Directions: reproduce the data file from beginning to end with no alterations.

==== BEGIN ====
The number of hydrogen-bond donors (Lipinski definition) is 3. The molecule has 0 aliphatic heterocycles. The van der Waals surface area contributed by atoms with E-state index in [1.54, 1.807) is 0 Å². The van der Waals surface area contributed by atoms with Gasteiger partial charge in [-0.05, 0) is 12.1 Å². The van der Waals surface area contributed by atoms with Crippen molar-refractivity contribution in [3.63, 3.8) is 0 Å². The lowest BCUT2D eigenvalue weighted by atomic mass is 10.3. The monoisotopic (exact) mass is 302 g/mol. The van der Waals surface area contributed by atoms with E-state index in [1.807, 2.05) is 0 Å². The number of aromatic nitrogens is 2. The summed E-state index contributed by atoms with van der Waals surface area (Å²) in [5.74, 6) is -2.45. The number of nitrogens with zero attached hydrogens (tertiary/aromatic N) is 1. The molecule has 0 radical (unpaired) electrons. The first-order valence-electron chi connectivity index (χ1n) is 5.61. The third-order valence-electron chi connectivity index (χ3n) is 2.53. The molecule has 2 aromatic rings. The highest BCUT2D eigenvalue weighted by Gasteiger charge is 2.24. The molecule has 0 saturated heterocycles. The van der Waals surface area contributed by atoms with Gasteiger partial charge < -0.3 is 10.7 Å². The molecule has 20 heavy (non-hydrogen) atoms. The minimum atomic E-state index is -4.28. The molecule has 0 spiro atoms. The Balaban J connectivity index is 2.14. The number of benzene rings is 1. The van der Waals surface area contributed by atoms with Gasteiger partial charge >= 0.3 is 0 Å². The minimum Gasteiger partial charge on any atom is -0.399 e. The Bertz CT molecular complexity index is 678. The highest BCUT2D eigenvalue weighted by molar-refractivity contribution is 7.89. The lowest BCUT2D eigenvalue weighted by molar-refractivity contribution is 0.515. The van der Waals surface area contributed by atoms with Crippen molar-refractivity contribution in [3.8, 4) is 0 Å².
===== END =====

The number of hydrogen-bond donors (Lipinski definition) is 3. The molecule has 0 aliphatic heterocycles. The van der Waals surface area contributed by atoms with E-state index in [1.54, 1.807) is 0 Å². The van der Waals surface area contributed by atoms with Gasteiger partial charge in [-0.05, 0) is 12.1 Å². The van der Waals surface area contributed by atoms with Crippen molar-refractivity contribution in [3.63, 3.8) is 0 Å². The lowest BCUT2D eigenvalue weighted by atomic mass is 10.3. The monoisotopic (exact) mass is 302 g/mol. The van der Waals surface area contributed by atoms with E-state index in [1.807, 2.05) is 0 Å². The number of aromatic nitrogens is 2. The summed E-state index contributed by atoms with van der Waals surface area (Å²) in [5.74, 6) is -2.45. The number of nitrogens with zero attached hydrogens (tertiary/aromatic N) is 1. The molecule has 0 radical (unpaired) electrons. The first-order valence-electron chi connectivity index (χ1n) is 5.61. The third-order valence-electron chi connectivity index (χ3n) is 2.53. The molecule has 2 aromatic rings. The highest BCUT2D eigenvalue weighted by Gasteiger charge is 2.24. The molecule has 0 saturated heterocycles. The van der Waals surface area contributed by atoms with Gasteiger partial charge < -0.3 is 10.7 Å². The molecule has 20 heavy (non-hydrogen) atoms. The minimum atomic E-state index is -4.28. The molecule has 0 spiro atoms. The Balaban J connectivity index is 2.14. The number of benzene rings is 1. The van der Waals surface area contributed by atoms with Gasteiger partial charge >= 0.3 is 0 Å². The minimum Gasteiger partial charge on any atom is -0.399 e. The Bertz CT molecular complexity index is 678. The highest BCUT2D eigenvalue weighted by molar-refractivity contribution is 7.89. The lowest BCUT2D eigenvalue weighted by molar-refractivity contribution is 0.515. The van der Waals surface area contributed by atoms with Crippen molar-refractivity contribution in [3.8, 4) is 0 Å².